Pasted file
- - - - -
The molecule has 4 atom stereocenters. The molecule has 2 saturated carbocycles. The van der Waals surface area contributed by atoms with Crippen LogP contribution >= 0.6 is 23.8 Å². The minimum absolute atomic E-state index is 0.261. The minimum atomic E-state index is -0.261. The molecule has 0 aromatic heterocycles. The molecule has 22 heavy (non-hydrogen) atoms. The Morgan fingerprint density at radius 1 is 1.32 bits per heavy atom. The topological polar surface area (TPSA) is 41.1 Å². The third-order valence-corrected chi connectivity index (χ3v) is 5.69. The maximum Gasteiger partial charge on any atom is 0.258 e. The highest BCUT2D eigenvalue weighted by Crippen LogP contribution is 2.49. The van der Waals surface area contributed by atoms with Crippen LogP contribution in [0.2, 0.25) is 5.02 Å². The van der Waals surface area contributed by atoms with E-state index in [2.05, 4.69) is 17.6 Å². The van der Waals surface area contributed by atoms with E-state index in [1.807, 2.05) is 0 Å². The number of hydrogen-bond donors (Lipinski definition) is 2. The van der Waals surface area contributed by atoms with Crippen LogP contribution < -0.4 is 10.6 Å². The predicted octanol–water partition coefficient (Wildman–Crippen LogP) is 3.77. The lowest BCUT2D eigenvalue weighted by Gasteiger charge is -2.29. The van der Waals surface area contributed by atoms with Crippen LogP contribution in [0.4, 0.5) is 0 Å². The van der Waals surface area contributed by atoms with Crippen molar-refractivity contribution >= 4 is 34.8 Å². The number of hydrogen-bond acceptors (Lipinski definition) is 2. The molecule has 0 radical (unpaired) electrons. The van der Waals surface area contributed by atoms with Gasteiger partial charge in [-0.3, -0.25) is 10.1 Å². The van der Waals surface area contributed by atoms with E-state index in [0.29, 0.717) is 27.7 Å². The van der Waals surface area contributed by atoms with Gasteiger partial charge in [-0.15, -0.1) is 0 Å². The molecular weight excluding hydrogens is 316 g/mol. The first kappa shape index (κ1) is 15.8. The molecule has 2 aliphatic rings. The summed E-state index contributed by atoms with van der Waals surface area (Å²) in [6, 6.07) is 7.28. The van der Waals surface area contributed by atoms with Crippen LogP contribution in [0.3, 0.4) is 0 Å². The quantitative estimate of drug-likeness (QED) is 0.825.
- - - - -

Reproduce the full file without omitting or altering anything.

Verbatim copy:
The molecule has 4 atom stereocenters. The molecule has 2 saturated carbocycles. The van der Waals surface area contributed by atoms with Crippen LogP contribution >= 0.6 is 23.8 Å². The minimum absolute atomic E-state index is 0.261. The minimum atomic E-state index is -0.261. The molecule has 0 aromatic heterocycles. The molecule has 22 heavy (non-hydrogen) atoms. The Morgan fingerprint density at radius 1 is 1.32 bits per heavy atom. The topological polar surface area (TPSA) is 41.1 Å². The third-order valence-corrected chi connectivity index (χ3v) is 5.69. The maximum Gasteiger partial charge on any atom is 0.258 e. The highest BCUT2D eigenvalue weighted by Crippen LogP contribution is 2.49. The van der Waals surface area contributed by atoms with Crippen LogP contribution in [0.2, 0.25) is 5.02 Å². The van der Waals surface area contributed by atoms with E-state index in [2.05, 4.69) is 17.6 Å². The van der Waals surface area contributed by atoms with E-state index in [1.807, 2.05) is 0 Å². The number of hydrogen-bond donors (Lipinski definition) is 2. The van der Waals surface area contributed by atoms with Crippen LogP contribution < -0.4 is 10.6 Å². The predicted octanol–water partition coefficient (Wildman–Crippen LogP) is 3.77. The lowest BCUT2D eigenvalue weighted by Gasteiger charge is -2.29. The van der Waals surface area contributed by atoms with Crippen LogP contribution in [0.4, 0.5) is 0 Å². The van der Waals surface area contributed by atoms with Crippen molar-refractivity contribution >= 4 is 34.8 Å². The number of hydrogen-bond acceptors (Lipinski definition) is 2. The molecule has 0 radical (unpaired) electrons. The van der Waals surface area contributed by atoms with Gasteiger partial charge in [-0.3, -0.25) is 10.1 Å². The van der Waals surface area contributed by atoms with E-state index in [0.29, 0.717) is 27.7 Å². The van der Waals surface area contributed by atoms with Gasteiger partial charge in [-0.15, -0.1) is 0 Å². The molecular weight excluding hydrogens is 316 g/mol. The first kappa shape index (κ1) is 15.8. The molecule has 2 aliphatic rings. The summed E-state index contributed by atoms with van der Waals surface area (Å²) in [6, 6.07) is 7.28. The van der Waals surface area contributed by atoms with Crippen LogP contribution in [0.3, 0.4) is 0 Å². The quantitative estimate of drug-likeness (QED) is 0.825.